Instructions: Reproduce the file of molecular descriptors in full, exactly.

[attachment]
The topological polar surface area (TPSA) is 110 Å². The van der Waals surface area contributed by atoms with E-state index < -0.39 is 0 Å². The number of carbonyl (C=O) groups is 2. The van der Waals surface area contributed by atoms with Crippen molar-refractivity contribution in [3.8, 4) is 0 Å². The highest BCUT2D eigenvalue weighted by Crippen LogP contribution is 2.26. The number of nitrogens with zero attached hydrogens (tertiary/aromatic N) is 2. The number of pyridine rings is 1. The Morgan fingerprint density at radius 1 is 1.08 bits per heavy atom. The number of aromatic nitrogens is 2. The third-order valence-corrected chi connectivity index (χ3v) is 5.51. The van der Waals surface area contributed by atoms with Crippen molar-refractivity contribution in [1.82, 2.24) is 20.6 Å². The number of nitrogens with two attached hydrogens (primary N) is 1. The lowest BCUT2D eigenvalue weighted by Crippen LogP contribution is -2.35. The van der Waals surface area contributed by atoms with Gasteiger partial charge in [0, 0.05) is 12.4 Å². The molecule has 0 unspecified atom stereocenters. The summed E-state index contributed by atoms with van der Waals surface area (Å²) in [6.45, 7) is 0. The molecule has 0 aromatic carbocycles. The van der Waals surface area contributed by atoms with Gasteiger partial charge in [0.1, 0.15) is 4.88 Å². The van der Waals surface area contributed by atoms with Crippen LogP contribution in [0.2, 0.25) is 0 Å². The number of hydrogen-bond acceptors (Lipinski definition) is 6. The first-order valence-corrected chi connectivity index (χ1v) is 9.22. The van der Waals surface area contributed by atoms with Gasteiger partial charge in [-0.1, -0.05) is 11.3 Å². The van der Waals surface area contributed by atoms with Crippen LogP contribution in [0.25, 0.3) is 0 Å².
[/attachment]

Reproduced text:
The topological polar surface area (TPSA) is 110 Å². The van der Waals surface area contributed by atoms with E-state index < -0.39 is 0 Å². The number of carbonyl (C=O) groups is 2. The van der Waals surface area contributed by atoms with Crippen molar-refractivity contribution in [3.8, 4) is 0 Å². The highest BCUT2D eigenvalue weighted by Crippen LogP contribution is 2.26. The number of nitrogens with zero attached hydrogens (tertiary/aromatic N) is 2. The number of pyridine rings is 1. The Morgan fingerprint density at radius 1 is 1.08 bits per heavy atom. The number of aromatic nitrogens is 2. The third-order valence-corrected chi connectivity index (χ3v) is 5.51. The van der Waals surface area contributed by atoms with Crippen molar-refractivity contribution in [1.82, 2.24) is 20.6 Å². The number of nitrogens with two attached hydrogens (primary N) is 1. The lowest BCUT2D eigenvalue weighted by Crippen LogP contribution is -2.35. The van der Waals surface area contributed by atoms with Gasteiger partial charge in [0, 0.05) is 12.4 Å². The molecule has 0 unspecified atom stereocenters. The summed E-state index contributed by atoms with van der Waals surface area (Å²) in [6.45, 7) is 0. The molecule has 0 aromatic carbocycles. The van der Waals surface area contributed by atoms with Gasteiger partial charge in [0.1, 0.15) is 4.88 Å². The van der Waals surface area contributed by atoms with Crippen LogP contribution in [0.2, 0.25) is 0 Å². The number of hydrogen-bond acceptors (Lipinski definition) is 6. The first-order valence-corrected chi connectivity index (χ1v) is 9.22. The van der Waals surface area contributed by atoms with Gasteiger partial charge in [-0.1, -0.05) is 11.3 Å². The van der Waals surface area contributed by atoms with Crippen LogP contribution in [0.25, 0.3) is 0 Å².